In daily use, battery life is quite decent, with the Snapdagon 801 processor and 2GB of RAM working fairly efficiently, making up for the increased number of display pixels that the G3 has to drive. Around 80% more pixels than on a typical 1080p display, the device’s screen is a whopping 2560 by 1440 – yes, you heard that right. Labelled QHD, as in Quad 720p ‘HD’, the G3’s display is as crisp as you might imagine.
It’s absolutely true that 99% of users simply won’t be able to tell the difference between this and a 1080p panel in day to day use, but who cares, given that the G3 isn’t a premium price, is fabulously future proof and that the extra resolution is there to amaze when needed. LG ships a couple of rather over-processed 4K demonstration videos and the effect is indeed somewhat jaw dropping, with every trick in the book (including clever pseudo-3D!) being pulled to convince you that this is what everyone needs in their phone. In fact, finding accessible 4K content is still hard in 2014, but one has to presume that it’ll get easier and, as I say, the G3 is good for quite a few years yet.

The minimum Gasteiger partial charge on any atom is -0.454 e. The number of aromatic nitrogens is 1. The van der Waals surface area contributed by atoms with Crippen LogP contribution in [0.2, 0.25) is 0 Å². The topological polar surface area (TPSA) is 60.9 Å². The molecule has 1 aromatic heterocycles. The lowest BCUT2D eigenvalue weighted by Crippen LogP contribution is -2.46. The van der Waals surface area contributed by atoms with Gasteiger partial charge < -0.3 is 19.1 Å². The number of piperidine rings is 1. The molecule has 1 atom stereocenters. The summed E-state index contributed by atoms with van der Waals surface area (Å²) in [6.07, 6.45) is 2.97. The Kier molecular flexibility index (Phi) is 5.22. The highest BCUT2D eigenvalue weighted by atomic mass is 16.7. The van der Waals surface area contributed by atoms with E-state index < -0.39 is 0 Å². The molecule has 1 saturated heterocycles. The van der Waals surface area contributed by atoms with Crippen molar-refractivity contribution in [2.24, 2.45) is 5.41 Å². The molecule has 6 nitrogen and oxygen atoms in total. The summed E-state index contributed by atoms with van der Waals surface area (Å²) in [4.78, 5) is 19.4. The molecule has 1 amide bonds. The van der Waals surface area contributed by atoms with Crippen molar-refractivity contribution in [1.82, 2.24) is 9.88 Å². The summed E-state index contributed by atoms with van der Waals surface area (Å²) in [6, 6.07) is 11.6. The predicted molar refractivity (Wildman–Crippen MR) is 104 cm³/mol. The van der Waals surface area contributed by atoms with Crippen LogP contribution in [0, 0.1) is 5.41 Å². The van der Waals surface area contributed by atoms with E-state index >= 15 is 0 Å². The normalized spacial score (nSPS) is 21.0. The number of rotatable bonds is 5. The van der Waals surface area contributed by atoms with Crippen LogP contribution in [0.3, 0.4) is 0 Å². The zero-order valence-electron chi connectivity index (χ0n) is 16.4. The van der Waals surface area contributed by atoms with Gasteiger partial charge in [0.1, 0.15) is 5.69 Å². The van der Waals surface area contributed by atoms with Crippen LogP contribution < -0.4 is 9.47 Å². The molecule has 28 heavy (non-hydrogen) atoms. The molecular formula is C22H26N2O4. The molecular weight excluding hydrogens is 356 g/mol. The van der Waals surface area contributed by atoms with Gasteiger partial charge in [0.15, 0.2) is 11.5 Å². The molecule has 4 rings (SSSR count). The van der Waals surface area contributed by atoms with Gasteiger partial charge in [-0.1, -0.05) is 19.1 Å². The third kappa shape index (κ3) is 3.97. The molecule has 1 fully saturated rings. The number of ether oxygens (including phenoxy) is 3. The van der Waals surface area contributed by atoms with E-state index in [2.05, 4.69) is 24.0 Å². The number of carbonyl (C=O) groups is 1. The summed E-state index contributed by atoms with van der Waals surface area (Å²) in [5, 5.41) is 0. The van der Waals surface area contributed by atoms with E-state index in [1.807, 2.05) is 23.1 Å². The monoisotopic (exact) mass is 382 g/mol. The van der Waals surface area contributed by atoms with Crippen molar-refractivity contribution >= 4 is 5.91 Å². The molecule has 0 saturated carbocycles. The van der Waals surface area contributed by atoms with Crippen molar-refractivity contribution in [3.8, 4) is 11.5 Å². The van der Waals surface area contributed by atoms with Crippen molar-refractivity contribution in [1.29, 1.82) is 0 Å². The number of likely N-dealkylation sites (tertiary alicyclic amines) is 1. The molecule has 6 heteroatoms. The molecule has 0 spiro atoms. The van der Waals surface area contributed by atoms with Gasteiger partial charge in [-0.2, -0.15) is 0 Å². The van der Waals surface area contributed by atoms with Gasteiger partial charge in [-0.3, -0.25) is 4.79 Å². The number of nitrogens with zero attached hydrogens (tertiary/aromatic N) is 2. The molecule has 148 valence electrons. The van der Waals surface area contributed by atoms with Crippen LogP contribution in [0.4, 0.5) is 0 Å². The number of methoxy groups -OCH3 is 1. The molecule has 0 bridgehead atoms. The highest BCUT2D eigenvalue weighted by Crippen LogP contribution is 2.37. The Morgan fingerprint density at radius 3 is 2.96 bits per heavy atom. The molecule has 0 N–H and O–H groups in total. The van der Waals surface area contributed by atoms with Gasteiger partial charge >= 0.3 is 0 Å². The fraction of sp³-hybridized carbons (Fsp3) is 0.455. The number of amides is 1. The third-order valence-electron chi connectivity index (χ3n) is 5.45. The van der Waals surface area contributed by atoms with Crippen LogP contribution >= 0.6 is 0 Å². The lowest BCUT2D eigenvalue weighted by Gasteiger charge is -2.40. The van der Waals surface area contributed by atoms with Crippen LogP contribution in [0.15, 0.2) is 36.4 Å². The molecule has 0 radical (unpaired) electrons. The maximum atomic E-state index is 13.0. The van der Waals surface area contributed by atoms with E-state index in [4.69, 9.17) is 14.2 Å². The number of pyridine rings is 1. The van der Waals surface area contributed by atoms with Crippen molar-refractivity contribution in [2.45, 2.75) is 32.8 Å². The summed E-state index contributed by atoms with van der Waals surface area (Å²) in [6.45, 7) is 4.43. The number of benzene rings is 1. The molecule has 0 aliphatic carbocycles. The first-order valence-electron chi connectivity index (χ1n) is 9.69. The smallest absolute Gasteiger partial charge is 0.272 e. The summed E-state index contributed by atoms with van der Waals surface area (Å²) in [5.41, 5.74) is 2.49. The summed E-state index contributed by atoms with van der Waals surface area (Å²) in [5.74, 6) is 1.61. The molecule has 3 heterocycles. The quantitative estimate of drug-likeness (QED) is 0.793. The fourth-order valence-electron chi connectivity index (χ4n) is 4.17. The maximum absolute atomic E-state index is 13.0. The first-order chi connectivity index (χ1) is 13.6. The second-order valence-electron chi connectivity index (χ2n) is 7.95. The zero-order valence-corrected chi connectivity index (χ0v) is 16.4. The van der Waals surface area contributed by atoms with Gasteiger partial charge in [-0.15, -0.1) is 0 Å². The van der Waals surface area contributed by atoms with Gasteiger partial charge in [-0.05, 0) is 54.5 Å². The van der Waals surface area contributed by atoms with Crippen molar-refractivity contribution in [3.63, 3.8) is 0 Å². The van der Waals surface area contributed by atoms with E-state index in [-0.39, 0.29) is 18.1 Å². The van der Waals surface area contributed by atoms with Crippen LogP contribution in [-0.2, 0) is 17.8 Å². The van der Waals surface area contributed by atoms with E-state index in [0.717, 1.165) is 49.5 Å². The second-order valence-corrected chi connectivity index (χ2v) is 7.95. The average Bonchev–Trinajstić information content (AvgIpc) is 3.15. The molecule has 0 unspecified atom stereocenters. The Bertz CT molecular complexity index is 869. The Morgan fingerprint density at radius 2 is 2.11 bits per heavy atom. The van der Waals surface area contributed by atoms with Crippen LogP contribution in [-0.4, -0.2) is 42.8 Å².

So is the QHD screen a gimmick? No, that would be unfair. It’s a technical achievement and so what if most people won’t even notice the significance? I do, and now you do too….
Visibility outdoors could be better, but it’s no worse than other contemporary flagships like the iPhone 5S and Galaxy S5. One can only imagine that compromises that have to be met when creating displays of this complexity!
Part of the G3’s secret in feeling smaller than it is, is the lack of any side or top control buttons. Power, volume up and down are all on the back, as on other recent LG designs, and you do get used to them there. Yes, I’d still rather have a little more distance between the easily smudged camera glass and the volume up key, but at least the latter is now recessed and the power button raised/domed, so it’s fairly easy for your fingers to find their way around, sight unseen.
Next to the camera glass is the dual LED flash, one each of two different hues, with software control over how intensely each gets fired in any particular low light situation, iPhone 5S-style. Opposite the flash is the much vaunted ‘laser’ focussing system, nothing more in fact than a traditional camera infrared beam aid, though very welcome compared to the typical phone camera ‘adjust the focus until you get maximum contrast’ hack. Focussing was very fast but not always entirely accurate – trying to focus on a delicate flower head, for example, often fails and you end up with something else in sharper focus (see example further below).